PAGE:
MY OTHER SHINING MOMENT IN SPORTS
By Steve Moreland, April 13, 2018
I think it was the year 1988 when Jim Gray and Dave Roth sold their ranch on the Niobrara River south of Merriman to Butch Shadbolt. They acquired the old Clyde and Bruce Weber ranch northeast of Merriman at that time. My son Will was only five years old, but he and I helped Dave Roth and his family trail their cattle from their old ranch to their new. This would have been sometime in May. The morning started out with frost on our pickup windshield, but it turned into a nice day, and the cattle drive was completed successfully.
It was either that summer or the next, when Butch Shadbolt decided to have a good old-fashioned picnic and baseball game on his newly acquired land in the pretty Niobrara River valley. Butch made numerous phone calls to friends and neighbors, and a nice-sized crowd congregated for the festivities. I had no interest in playing baseball, but thought it would be a good opportunity to enjoy the picnic and hob-nob with the neighbors.
Carol and I loaded up our youngsters and a food contribution, and journeyed to the river. We enjoyed the picnic, and then the baseball games commenced. I hadn’t intended to play at all, so was decked out in high heeled high topped riding boots and a straw cowboy hat. However, it seemed by then that all able-bodied persons were needed to have enough players to make four teams. The baseball teams that day were represented by four ranches, and they were the Shadbolt Ranch, the Abbott Ranch, the Kime Ranch, and the Saults Ranch. I found myself on the Shadbolt Ranch team.
Having never been sports minded, I’ve never paid much attention to any ball games, and don’t actually know all the rules to any of them. I didn’t want my lack of interest to deter from the success of my teammates, so thought I could do the least amount of damage if I volunteered to be an outfielder. I got clear out across the ball field about as far away as I dared, and just tried to stay out of everyone’s way.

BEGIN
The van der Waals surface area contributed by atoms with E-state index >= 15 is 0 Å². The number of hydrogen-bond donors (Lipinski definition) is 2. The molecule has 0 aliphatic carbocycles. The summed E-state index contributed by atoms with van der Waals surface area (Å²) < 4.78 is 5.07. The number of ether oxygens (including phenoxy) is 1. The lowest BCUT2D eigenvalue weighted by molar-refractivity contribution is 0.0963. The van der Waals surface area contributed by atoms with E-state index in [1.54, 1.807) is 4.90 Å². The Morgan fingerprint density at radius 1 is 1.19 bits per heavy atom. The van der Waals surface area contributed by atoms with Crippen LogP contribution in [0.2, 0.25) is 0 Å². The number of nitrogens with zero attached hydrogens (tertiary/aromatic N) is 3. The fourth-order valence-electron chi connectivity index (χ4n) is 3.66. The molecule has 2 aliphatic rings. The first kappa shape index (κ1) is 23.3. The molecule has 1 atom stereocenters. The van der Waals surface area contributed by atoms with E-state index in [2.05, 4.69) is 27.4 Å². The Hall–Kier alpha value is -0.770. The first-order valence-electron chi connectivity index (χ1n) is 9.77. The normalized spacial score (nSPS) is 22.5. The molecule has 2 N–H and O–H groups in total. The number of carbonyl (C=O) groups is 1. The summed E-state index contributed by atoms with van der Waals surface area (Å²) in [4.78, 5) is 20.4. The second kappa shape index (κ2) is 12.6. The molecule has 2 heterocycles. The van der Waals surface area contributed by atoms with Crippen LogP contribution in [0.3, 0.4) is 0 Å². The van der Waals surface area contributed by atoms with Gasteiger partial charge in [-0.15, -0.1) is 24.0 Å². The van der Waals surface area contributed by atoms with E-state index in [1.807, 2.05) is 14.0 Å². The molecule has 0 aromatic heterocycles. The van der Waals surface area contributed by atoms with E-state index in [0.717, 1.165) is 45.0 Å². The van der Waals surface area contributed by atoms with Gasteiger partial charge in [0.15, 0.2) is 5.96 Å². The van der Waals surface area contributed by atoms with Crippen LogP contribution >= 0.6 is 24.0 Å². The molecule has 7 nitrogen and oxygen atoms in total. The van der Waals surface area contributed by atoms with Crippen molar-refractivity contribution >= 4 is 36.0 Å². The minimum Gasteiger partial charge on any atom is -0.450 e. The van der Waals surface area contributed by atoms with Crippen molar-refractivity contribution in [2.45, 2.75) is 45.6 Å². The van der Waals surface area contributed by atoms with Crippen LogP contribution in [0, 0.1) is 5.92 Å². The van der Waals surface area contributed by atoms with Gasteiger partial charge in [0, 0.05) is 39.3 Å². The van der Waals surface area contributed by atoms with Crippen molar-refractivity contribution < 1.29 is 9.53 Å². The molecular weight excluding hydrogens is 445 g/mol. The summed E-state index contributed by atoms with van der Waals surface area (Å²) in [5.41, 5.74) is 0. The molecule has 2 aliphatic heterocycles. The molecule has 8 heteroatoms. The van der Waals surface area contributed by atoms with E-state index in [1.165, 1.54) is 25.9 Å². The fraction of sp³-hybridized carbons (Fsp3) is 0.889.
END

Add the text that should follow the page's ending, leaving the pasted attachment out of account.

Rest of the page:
Jerry Dahlgren was up to bat on the other side, and I was stationed a long ways out. He could very well have been the best player of all the participants that day. He has natural athletic ability, he enjoys sports, and he is very good at whatever he does. He walloped that ball very hard with his bat, and it sailed a long ways out, incidentally coming right towards me. I thought I probably should at least act like I was trying to catch it, so the others wouldn’t think I was a complete shirker.
Reluctantly I started running towards where it looked like the ball could come down. Bumbling along in my high heeled riding boots, I lost my footing and stumbled for several steps before coming upright again. In the hullabaloo of the near nosedive, I lost sight of where the ball had gone. It should have made some noise as it hit the ground, but if it did, I didn’t hear it. In looking for it, what to my wondering eyes did appear but the ball safely snuggled in my catcher’s mitt. As I was nearly falling, my left arm went out to catch my balance, and the ball slipped into the unsuspecting glove. Anyway, the result of the action and the reaction was that the ball was caught and Jerry was out. About half of the onlookers realized that the whole deal was a fluke, but the ones that didn’t see how it happened thought I was quite a player. It was a satisfying golden moment of my sports career, fluke or no fluke.